undercasing

casing

[key-sing]
noun
1.
a case or covering; housing.
2.
material for a case or covering.
3.
the framework around a door or window.
4.
the outermost covering of an automobile tire.
5.
any frame or framework.
6.
a steel pipe or tubing, especially as used in oil and gas wells.
7.
a layer of glass that has been fused to an underlying layer of glass of a different color or of different properties.
8.
the thin, tubular membrane of the intestines of sheep, cattle, or hogs, or a synthetic facsimile, for encasing processed meat in making sausages, salamis, etc.
9.
Nautical. the walls surrounding a funnel.
10.
a channel created in a garment or other article to carry a drawstring or elastic, as by sewing a strip of cloth to the basic material with two parallel rows of stitches.

Origin:
1565–75; case2 + -ing1

undercasing, noun
Dictionary.com Unabridged
Based on the Random House Dictionary, © Random House, Inc. 2014.
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Collins
World English Dictionary
casing (ˈkeɪsɪŋ)
 
n
1.  a protective case or cover
2.  material for a case or cover
3.  Also called: case a frame containing a door, window, or staircase
4.  the intestines of cattle, pigs, etc, or a synthetic substitute, used as a container for sausage meat
5.  the outer cover of a pneumatic tyre
6.  a pipe or tube used to line a hole or shaft
7.  the outer shell of a steam or gas turbine

Collins English Dictionary - Complete & Unabridged 10th Edition
2009 © William Collins Sons & Co. Ltd. 1979, 1986 © HarperCollins
Publishers 1998, 2000, 2003, 2005, 2006, 2007, 2009
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Etymonline
Word Origin & History

case
"state of affairs," early 13c., from O.Fr. cas "an event," from L. casus "a chance," lit. "a falling," from cas-, pp. stem of cadere "to fall, sink, settle down, decline, perish" (used widely: of the setting of heavenly bodies, the fall of Troy, suicides), from PIE base *kad- "to lay out, fall or make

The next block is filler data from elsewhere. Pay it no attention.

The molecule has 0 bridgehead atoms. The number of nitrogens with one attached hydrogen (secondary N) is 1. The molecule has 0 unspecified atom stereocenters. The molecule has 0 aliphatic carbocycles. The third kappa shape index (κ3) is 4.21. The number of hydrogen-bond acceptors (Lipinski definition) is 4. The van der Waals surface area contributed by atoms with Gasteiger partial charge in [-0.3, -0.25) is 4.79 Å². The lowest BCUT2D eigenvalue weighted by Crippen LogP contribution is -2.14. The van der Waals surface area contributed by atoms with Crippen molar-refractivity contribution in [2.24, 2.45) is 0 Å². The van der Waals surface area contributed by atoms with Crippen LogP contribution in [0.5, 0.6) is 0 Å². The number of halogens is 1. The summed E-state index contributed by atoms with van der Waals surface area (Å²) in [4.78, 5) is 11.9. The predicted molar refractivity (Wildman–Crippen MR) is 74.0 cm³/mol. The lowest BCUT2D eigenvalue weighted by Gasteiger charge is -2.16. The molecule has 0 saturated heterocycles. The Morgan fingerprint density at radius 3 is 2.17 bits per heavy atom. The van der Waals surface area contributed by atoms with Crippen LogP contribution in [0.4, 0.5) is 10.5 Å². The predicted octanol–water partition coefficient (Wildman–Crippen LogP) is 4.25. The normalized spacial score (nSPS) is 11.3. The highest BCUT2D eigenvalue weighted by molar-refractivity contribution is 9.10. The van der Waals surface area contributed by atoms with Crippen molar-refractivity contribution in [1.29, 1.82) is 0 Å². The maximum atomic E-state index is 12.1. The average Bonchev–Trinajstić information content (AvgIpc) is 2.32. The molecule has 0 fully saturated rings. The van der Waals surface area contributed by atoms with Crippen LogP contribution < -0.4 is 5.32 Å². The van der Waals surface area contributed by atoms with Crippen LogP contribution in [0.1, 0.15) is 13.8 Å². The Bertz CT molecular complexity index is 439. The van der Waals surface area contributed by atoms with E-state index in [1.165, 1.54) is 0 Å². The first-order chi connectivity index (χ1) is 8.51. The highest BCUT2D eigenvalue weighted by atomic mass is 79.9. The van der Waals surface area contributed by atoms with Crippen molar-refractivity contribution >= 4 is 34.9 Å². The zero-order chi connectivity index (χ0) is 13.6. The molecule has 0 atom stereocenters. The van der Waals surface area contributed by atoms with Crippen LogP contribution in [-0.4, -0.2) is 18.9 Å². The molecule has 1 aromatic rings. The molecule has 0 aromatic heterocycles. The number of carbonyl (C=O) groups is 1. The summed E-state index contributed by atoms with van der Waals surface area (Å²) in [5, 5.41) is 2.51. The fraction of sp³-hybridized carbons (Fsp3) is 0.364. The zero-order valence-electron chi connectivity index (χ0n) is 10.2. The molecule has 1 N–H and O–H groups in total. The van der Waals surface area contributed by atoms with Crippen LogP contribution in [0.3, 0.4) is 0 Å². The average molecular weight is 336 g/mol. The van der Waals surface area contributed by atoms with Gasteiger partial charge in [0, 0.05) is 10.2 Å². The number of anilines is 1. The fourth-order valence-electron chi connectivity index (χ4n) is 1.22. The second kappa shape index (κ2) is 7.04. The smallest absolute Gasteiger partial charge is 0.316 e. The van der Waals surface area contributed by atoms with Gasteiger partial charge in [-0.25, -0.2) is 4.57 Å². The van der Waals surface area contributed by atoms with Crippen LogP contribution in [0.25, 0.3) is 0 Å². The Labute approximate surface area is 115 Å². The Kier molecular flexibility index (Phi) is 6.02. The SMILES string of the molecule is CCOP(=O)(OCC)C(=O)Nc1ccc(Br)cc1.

fall, yield, break up" (cf. Skt. sad- "to fall down," Armenian chacnum "to fall, become low," perhaps also M.Ir. casar "hail, lightning"). The notion being "that which falls" as "that which happens." Widespread extended senses in law, medicine, grammar, etc. In case "in the event" is recorded from mid-14c. Case history is from 1912, originally medical; case study is from 1933, originally legal.

case
"receptacle," c.1300, from O.N.Fr. casse, O.Fr. chasse, from L. capsa "box," from capere "to take, hold" (see capable). The verb meaning "examine, inspect" (usually prior to robbing) is Amer.Eng. slang first recorded 1915. Artillery sense is from 1660s, from case-shot "small
projectiles put in cases" (1620s). Reference in the printing trade (first recorded 1580s) to the two trays where compositors keep their types in separate compartments for easy access led to upper case for capitals and lower case for small letters.
Online Etymology Dictionary, © 2010 Douglas Harper
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American Heritage
Medical Dictionary

case (kās)
n.
An occurrence of a disease or disorder.

The American Heritage® Stedman's Medical Dictionary
Copyright © 2002, 2001, 1995 by Houghton Mifflin Company. Published by Houghton Mifflin Company.
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American Heritage
Cultural Dictionary

case definition


A grammatical category indicating whether nouns and pronouns are functioning as the subject of a sentence (nominative case) or the object of a sentence (objective case), or are indicating possession (possessive case). He is in the nominative case, him is in the objective case, and his is in the possessive case. In a language such as English, nouns do not change their form in the nominative or objective case. Only pronouns do. Thus, ball stays the same in both “the ball is thrown,” where it is the subject, and in “Harry threw the ball,” where it is the object.

The American Heritage® New Dictionary of Cultural Literacy, Third Edition
Copyright © 2005 by Houghton Mifflin Company.
Published by Houghton Mifflin Company. All rights reserved.
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